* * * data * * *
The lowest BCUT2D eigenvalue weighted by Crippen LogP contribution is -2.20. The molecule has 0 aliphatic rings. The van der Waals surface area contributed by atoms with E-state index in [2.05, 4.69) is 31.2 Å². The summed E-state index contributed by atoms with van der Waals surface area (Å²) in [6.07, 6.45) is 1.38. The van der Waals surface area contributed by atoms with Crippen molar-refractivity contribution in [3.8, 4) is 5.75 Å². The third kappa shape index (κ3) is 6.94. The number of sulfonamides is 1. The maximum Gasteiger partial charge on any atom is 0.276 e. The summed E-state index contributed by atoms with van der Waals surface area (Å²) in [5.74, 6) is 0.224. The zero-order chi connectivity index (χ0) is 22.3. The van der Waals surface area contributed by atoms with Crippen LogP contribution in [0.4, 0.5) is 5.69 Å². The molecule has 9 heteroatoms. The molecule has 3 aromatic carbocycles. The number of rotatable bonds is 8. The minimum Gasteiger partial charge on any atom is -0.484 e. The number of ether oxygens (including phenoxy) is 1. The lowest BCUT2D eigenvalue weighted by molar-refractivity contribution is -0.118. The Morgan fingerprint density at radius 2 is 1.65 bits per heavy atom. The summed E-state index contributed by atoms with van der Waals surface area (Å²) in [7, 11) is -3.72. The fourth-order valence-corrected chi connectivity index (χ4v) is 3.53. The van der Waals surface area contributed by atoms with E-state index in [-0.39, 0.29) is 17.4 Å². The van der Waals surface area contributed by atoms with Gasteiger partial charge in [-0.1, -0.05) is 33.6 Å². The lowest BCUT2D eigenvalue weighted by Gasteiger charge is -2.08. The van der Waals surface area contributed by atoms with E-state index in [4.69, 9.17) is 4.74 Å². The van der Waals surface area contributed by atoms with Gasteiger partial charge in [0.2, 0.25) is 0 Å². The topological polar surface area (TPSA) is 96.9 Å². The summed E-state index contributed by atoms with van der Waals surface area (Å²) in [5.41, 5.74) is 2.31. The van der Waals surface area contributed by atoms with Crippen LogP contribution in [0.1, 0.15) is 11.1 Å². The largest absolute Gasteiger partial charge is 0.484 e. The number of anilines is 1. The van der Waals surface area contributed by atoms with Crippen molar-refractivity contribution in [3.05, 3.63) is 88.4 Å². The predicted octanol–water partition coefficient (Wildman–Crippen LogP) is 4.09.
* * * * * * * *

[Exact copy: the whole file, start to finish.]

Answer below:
The lowest BCUT2D eigenvalue weighted by Crippen LogP contribution is -2.20. The molecule has 0 aliphatic rings. The van der Waals surface area contributed by atoms with E-state index in [2.05, 4.69) is 31.2 Å². The summed E-state index contributed by atoms with van der Waals surface area (Å²) in [6.07, 6.45) is 1.38. The van der Waals surface area contributed by atoms with Crippen molar-refractivity contribution in [3.8, 4) is 5.75 Å². The third kappa shape index (κ3) is 6.94. The number of sulfonamides is 1. The maximum Gasteiger partial charge on any atom is 0.276 e. The summed E-state index contributed by atoms with van der Waals surface area (Å²) in [5.74, 6) is 0.224. The zero-order chi connectivity index (χ0) is 22.3. The van der Waals surface area contributed by atoms with Crippen LogP contribution in [0.4, 0.5) is 5.69 Å². The molecule has 9 heteroatoms. The molecule has 3 aromatic carbocycles. The number of rotatable bonds is 8. The minimum Gasteiger partial charge on any atom is -0.484 e. The number of ether oxygens (including phenoxy) is 1. The lowest BCUT2D eigenvalue weighted by molar-refractivity contribution is -0.118. The Morgan fingerprint density at radius 2 is 1.65 bits per heavy atom. The summed E-state index contributed by atoms with van der Waals surface area (Å²) in [7, 11) is -3.72. The fourth-order valence-corrected chi connectivity index (χ4v) is 3.53. The van der Waals surface area contributed by atoms with E-state index in [-0.39, 0.29) is 17.4 Å². The van der Waals surface area contributed by atoms with Gasteiger partial charge in [-0.1, -0.05) is 33.6 Å². The lowest BCUT2D eigenvalue weighted by Gasteiger charge is -2.08. The van der Waals surface area contributed by atoms with E-state index in [4.69, 9.17) is 4.74 Å². The van der Waals surface area contributed by atoms with Gasteiger partial charge in [0.2, 0.25) is 0 Å². The topological polar surface area (TPSA) is 96.9 Å². The summed E-state index contributed by atoms with van der Waals surface area (Å²) in [5.41, 5.74) is 2.31. The van der Waals surface area contributed by atoms with Crippen LogP contribution in [0.1, 0.15) is 11.1 Å². The largest absolute Gasteiger partial charge is 0.484 e. The number of anilines is 1. The van der Waals surface area contributed by atoms with Crippen molar-refractivity contribution in [3.05, 3.63) is 88.4 Å². The predicted octanol–water partition coefficient (Wildman–Crippen LogP) is 4.09.